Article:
Spinal muscular atrophy type 0 is evident before birth and is the rarest and most severe form of the condition. Affected infants move less in the womb, and as a result they are often born with joint deformities (contractures). They have extremely weak muscle tone (hypotonia) at birth. Their respiratory muscles are very weak and they often do not survive past infancy due to respiratory failure. Some infants with spinal muscular atrophy type 0 also have heart defects that are present from birth (congenital).

Spinal muscular atrophy type I (also called Werdnig-Hoffmann disease) is the most common form of the condition. It is a severe form of the disorder with muscle weakness evident at birth or within the first few months of life. Most affected children cannot control their head movements or sit unassisted. Children with this type may have swallowing problems that can lead to difficulty feeding and poor growth. They can also have breathing problems due to weakness of respiratory muscles and an abnormally bell-shaped chest that prevents the lungs from fully expanding. Most children with spinal muscular atrophy type I do not survive past early childhood due to respiratory failure.

Spinal muscular atrophy type II (also called Dubowitz disease) is characterized by muscle weakness that develops in children between ages 6 and 12 months. Children with this type can sit without support, although they may need help getting to a seated position. However, as the muscle weakness worsens later in childhood, affected individuals may need support to sit. Individuals with spinal muscular atrophy type II cannot stand or walk unaided. They often have involuntary trembling (tremors) in their fingers, a spine that curves side-to-side , and respiratory muscle weakness that can be life-threatening. The life span of individuals with spinal muscular atrophy type II varies, but many people with this condition live into their twenties or thirties.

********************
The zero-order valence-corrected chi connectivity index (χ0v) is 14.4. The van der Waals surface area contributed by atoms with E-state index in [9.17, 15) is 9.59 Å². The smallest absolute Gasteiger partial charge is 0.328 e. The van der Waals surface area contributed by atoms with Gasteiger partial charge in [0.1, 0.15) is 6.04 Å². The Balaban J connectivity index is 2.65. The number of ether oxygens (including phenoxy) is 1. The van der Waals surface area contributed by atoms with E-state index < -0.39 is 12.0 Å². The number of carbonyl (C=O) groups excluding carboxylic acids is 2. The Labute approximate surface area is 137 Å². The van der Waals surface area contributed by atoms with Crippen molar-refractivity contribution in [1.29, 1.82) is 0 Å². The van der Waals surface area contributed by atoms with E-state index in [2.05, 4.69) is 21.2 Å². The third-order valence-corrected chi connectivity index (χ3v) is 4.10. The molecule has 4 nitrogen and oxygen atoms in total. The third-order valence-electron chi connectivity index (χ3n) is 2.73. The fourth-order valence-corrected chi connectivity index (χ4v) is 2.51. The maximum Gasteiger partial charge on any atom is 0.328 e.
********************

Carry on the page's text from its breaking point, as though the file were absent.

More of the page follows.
Spinal muscular atrophy type III (also called Kugelberg-Welander disease) typically causes muscle weakness after early childhood. Individuals with this condition can stand and walk unaided, but over time, walking and climbing stairs may become increasingly difficult. Many affected individuals require wheelchair assistance later in life. People with spinal muscular atrophy type III typically have a normal life expectancy.